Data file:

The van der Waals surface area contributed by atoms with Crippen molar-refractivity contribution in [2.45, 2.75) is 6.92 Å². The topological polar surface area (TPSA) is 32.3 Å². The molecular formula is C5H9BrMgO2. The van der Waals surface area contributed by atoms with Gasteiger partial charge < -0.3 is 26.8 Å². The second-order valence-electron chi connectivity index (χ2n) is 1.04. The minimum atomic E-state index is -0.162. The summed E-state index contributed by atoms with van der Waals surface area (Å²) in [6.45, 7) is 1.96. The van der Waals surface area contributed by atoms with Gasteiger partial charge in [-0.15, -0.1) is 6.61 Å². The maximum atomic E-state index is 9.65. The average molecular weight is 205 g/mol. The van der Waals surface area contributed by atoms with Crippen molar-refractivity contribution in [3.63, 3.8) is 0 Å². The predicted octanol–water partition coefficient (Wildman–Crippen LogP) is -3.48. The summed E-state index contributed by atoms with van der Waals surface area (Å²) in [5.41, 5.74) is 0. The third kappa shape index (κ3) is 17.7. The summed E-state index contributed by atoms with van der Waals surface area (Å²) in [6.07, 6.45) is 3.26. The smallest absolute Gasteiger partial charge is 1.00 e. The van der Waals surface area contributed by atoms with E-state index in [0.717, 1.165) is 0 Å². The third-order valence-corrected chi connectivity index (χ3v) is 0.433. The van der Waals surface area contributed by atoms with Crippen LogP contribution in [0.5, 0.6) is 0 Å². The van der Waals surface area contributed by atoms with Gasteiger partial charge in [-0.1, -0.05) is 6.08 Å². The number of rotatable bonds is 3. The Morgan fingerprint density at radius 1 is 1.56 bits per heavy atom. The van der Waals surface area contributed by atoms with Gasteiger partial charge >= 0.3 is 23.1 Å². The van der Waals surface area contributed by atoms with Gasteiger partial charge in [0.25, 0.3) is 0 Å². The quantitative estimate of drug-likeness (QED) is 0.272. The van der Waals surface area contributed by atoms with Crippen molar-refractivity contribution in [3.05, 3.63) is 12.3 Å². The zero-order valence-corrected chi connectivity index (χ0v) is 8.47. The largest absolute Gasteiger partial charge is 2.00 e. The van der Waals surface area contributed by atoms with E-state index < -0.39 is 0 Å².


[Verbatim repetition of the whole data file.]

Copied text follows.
The van der Waals surface area contributed by atoms with Crippen molar-refractivity contribution in [2.45, 2.75) is 6.92 Å². The topological polar surface area (TPSA) is 32.3 Å². The molecular formula is C5H9BrMgO2. The van der Waals surface area contributed by atoms with Gasteiger partial charge < -0.3 is 26.8 Å². The second-order valence-electron chi connectivity index (χ2n) is 1.04. The minimum atomic E-state index is -0.162. The summed E-state index contributed by atoms with van der Waals surface area (Å²) in [6.45, 7) is 1.96. The van der Waals surface area contributed by atoms with Gasteiger partial charge in [-0.15, -0.1) is 6.61 Å². The maximum atomic E-state index is 9.65. The average molecular weight is 205 g/mol. The van der Waals surface area contributed by atoms with Crippen molar-refractivity contribution in [3.63, 3.8) is 0 Å². The predicted octanol–water partition coefficient (Wildman–Crippen LogP) is -3.48. The summed E-state index contributed by atoms with van der Waals surface area (Å²) in [5.41, 5.74) is 0. The third kappa shape index (κ3) is 17.7. The summed E-state index contributed by atoms with van der Waals surface area (Å²) in [6.07, 6.45) is 3.26. The smallest absolute Gasteiger partial charge is 1.00 e. The van der Waals surface area contributed by atoms with E-state index in [0.717, 1.165) is 0 Å². The third-order valence-corrected chi connectivity index (χ3v) is 0.433. The van der Waals surface area contributed by atoms with Crippen LogP contribution in [0.5, 0.6) is 0 Å². The van der Waals surface area contributed by atoms with Gasteiger partial charge in [-0.1, -0.05) is 6.08 Å². The number of rotatable bonds is 3. The Morgan fingerprint density at radius 1 is 1.56 bits per heavy atom. The van der Waals surface area contributed by atoms with Gasteiger partial charge >= 0.3 is 23.1 Å². The van der Waals surface area contributed by atoms with Gasteiger partial charge in [0.25, 0.3) is 0 Å². The quantitative estimate of drug-likeness (QED) is 0.272. The van der Waals surface area contributed by atoms with Crippen molar-refractivity contribution in [3.05, 3.63) is 12.3 Å². The zero-order valence-corrected chi connectivity index (χ0v) is 8.47. The largest absolute Gasteiger partial charge is 2.00 e. The van der Waals surface area contributed by atoms with E-state index < -0.39 is 0 Å².